Smith’s father and his rescuer, Judge Myers, remained best friends despite their conflicting views on slavery, but the two ended up fighting on opposite sides in the Civil War. Missouri was the westernmost state in the Union until Texas was granted statehood in 1845. St. Louis, located at the confluence of the Missouri and Mississippi rivers in the southeastern part of the state, was called the “Gateway to the West” because it served as a staging area for wagon trains in the nineteenth century. At the beginning of the twentieth century, the city captured the world’s attention while hosting the much celebrated Louisiana Purchase Exposition (St. Louis World’s Fair) of 1904. The Louisiana Purchase Exposition is etched in the minds of many Americans because of the 1944 film Meet Me in St. Louis, starring Judy Garland and directed by Vincente Minnelli. Less fanciful, yet authentic to the fair, are a number of items in the Library’s digital collections. Read a pamphlet, distributed at the fair by Bell Telephone Companies, which declared the telephone was becoming “as necessary as the mowing machine.” Examine maps of the fairgrounds. Zoom in on the latter to find fountains, pavilions, walkways, the fair’s intramural-railway, the ferris wheel, and other fine details.
I can remember as well as if it happened yesterday, one of the men spread his arms out and said, “stand back men I’ll kill the rascal” and raised his gun to shoot when we heard a shout and looked up the road to see what it was and saw Judge Myers coming as fast as his horse could run, shouting as loud as he could. The man dropped his gun to his side, when Judge Myers rode up be was shaking his head and his eyes were blazing fire. He turned around in his saddle and pointed back toward town and said you men get out from here and do it…quick…All the Jayhawkers turned around and sulked off like a whipped dog.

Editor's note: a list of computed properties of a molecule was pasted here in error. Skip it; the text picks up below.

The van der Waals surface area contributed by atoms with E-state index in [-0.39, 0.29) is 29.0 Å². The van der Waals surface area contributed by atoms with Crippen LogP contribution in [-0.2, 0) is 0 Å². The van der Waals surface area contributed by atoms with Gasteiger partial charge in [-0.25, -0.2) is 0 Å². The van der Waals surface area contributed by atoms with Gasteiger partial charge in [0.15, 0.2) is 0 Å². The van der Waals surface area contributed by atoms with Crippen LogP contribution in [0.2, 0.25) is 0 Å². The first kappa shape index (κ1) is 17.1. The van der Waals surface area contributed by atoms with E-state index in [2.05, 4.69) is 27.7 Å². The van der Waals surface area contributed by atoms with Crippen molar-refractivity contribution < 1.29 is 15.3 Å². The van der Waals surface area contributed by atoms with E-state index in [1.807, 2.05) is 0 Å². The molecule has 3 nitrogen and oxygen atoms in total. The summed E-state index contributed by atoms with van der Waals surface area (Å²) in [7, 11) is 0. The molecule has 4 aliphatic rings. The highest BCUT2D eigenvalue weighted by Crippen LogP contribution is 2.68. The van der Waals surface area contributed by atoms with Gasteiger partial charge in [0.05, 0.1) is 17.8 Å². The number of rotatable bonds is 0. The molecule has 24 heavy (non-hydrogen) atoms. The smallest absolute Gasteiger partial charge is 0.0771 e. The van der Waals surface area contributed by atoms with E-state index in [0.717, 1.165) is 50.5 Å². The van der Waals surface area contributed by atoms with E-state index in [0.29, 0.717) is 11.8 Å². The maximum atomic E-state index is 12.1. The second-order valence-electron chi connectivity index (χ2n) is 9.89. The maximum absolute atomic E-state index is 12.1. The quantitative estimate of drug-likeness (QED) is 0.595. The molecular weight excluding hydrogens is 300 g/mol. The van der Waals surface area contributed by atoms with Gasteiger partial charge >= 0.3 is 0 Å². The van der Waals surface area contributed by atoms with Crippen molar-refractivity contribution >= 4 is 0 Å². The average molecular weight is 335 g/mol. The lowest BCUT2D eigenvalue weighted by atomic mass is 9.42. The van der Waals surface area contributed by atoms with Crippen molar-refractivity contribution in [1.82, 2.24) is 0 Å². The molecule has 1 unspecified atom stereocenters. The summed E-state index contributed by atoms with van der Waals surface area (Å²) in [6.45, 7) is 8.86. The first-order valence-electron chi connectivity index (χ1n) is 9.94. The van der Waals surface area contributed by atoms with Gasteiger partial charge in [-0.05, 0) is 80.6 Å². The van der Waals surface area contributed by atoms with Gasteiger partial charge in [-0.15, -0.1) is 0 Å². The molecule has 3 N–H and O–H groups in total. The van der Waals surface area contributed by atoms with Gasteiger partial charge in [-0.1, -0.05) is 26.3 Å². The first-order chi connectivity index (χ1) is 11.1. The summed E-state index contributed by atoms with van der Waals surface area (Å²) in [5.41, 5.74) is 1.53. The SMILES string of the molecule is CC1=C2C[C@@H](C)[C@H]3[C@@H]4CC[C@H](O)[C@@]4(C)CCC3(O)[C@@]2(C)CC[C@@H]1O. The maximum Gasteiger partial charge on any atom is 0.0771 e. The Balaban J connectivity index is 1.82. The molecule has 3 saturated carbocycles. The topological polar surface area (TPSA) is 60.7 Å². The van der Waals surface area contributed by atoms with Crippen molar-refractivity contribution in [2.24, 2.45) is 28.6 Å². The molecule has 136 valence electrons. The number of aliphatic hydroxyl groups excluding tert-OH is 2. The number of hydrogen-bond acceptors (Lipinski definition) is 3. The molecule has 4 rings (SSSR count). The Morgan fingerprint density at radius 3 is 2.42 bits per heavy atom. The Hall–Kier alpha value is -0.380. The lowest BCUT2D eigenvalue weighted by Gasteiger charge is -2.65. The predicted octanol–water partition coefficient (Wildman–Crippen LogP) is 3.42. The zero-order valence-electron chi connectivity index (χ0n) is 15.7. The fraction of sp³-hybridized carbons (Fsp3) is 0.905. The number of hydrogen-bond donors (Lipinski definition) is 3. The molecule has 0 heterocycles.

“J. F. Smith,” William E. Smith, interviewer, ca. 1936-40. American Life Histories: Manuscripts from the Federal Writers’ Project, 1936-1940
- Search across the digital collections on the keyword Missouri to learn more about Missouri. Find, for example, an audio recording of the song Walked All the Way from Missouri and sheet music such as Belle Missouri my Missouri.
- Search on the keyword Missouri for panoramic maps of various cities and towns. See, for example, Sedalia, Columbia, or Hannibal in 1869.
- Compare panoramic maps of Missouri with panoramic photographs from around the state. See, for example, Ste. Genevieve, Missouri in 1913, or Joplin in 1910.
- Read the Today in History presentations concerning two of Missouri’s most famous native sons, Mark Twain and Anheuser Busch Jr.